The Chapter 13 Confirmation Hearing

Learn about the confirmation hearing in Chapter 13 bankruptcy cases.

When you file a Chapter 13 bankruptcy, you must propose a Chapter 13 plan for repaying part or all of your debts. The court will hold a confirmation hearing in order to decide if it will approve your plan or not. Read on to learn more about when the confirmation hearing is held, who attends, and what happens at the hearing and the options you have if your Chapter 13 plan cannot be confirmed.

The Chapter 13 Repayment Plan

In a Chapter 13, you propose a payment plan for a period of three to five years under which you agree to make monthly payments to a Chapter 13 trustee,beginning with the month after your case is filed. These payments are subsequently held by the trustee until your Chapter 13 plan is confirmed and then payments are made to the creditors you have included in the plan. (To learn more, visit our Chapter 13 Repayment Plan topic area.)

The Confirmation Hearing

Your Chapter 13 plan must be approved (confirmed) by the bankruptcy judge. The purpose of the confirmation hearing is for the bankruptcy court judge to determine whether your plan:

  • is feasible, meaning that you are likely to be able to make the plan payments, and
  • meets with other legal requirements for a Chapter 13 plan (essentially, that you filed your plan in good faith and that your unsecured creditors are not receiving any less than they would have gotten if you had filed for Chapter 7 bankruptcy).

Confirmation Timing

The court will schedule the confirmation hearing within 45 days of your meeting of creditors. Your creditors will receive notice of the hearing at least 28 days in advance.

Attendance

If you are represented by an attorney, you don’t have to appear at the confirmation hearing, but you can if you choose to do so. If you are not represented by counsel, you must appear or risk having your Chapter 13 case dismissed.

What Happens at the Hearing?

When you appear at the confirmation hearing, you will report to the judge’s courtroom to which your case has been assigned. When your name is called by the trustee, both you and any creditors appearing in your case will review with the trustee the proposed plan, the number of payments that you have made since the filing of your case. In addition, you will review the proofs of claim that have been filed by your creditors. Any objections to your confirmation will also be heard.

If your case is confirmed, the trustee will advise you what your required monthly payment will be and the length of time you will have to complete your plan. The plan is binding on both you and your creditors, whether the creditor’s claim is provided for in the plan, or whether or not the creditor objected to the plan.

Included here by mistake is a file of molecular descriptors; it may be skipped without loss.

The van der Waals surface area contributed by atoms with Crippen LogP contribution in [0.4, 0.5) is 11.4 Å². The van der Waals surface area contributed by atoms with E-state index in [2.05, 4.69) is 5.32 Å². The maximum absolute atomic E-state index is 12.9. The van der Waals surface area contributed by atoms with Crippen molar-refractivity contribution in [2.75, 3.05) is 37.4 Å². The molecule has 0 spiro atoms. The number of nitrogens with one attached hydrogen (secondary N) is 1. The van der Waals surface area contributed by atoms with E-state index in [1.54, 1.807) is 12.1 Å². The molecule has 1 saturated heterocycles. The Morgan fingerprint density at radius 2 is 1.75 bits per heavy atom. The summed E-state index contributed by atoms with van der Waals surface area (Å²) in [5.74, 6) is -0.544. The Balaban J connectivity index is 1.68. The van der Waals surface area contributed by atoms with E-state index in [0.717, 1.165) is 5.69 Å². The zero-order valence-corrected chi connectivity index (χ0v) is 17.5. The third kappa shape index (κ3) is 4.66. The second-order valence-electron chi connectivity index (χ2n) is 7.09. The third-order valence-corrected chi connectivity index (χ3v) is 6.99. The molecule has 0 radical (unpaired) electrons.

Objections to Confirmation of Your Plan

Your creditors and your Chapter 13 bankruptcy trustee may object to the confirmation of your plan. Most often, a creditor or trustee objection claims that:

  • the plan does not commit all of your projected disposable income for the applicable plan payment period (which is three to five years), or
  • you have not adequately provided for payment to your creditors under the plan. In a Chapter 13, you must make sufficient payments to satisfy all past due payments owed to secured creditors whose collateral you wish to keep, such as a mortgage or car loan. In addition, your unsecured creditors, those that extend credit to you without collateral, such as credit cards and personal loans, must receive as much as they would have gotten had you filed Chapter 7. The amount that your unsecured creditors will receive is dependent upon how much disposable income you have left after paying your monthly expenses and secured creditors. 

To learn about how much you must pay to unsecured creditors in Chapter 7, see the articles in The Means Test and Other Eligibility Issues in Chapter 7.

In many instances, you can settle an objection by providing to the trustee proof of your income and expenses and other evidence that supports your position. In some cases you can settle the objection by amending your plan to increase the amount that your creditors get paid.

If the Court Confirms Your Plan

Once the objections are resolved, the court will confirm the plan, and the trustee will begin paying the creditors that are listed in your Chapter 13 plan from the monthly payments that you send to the trustee. It is crucial to the success of your Chapter 13 that you make timely and regular payments to the trustee for the period of time agreed to in your plan. If, during the course of your Chapter 13 , you are unable to make your plan payments, contact the trustee’s office immediately. They can offer guidance about modifying your plan payments. (To learn more, see What Happens if You Cannot Make Plan Payments.)

If the Court Does Not Confirm Your Plan

If the court does not confirm the plan you have proposed, you do have options. You may:

  • Ÿfile a modified plan
  • Ÿconvert the case to a Chapter 7, or
  • Ÿvoluntarily have your Chapter 13 case dismissed.

In cases where the court won’t confirm the plan and/or the modified plan and instead dismisses the case, the court may authorize the trustee to keep some of the funds you have paid to cover administrative expenses, but any funds remaining must be returned to you.

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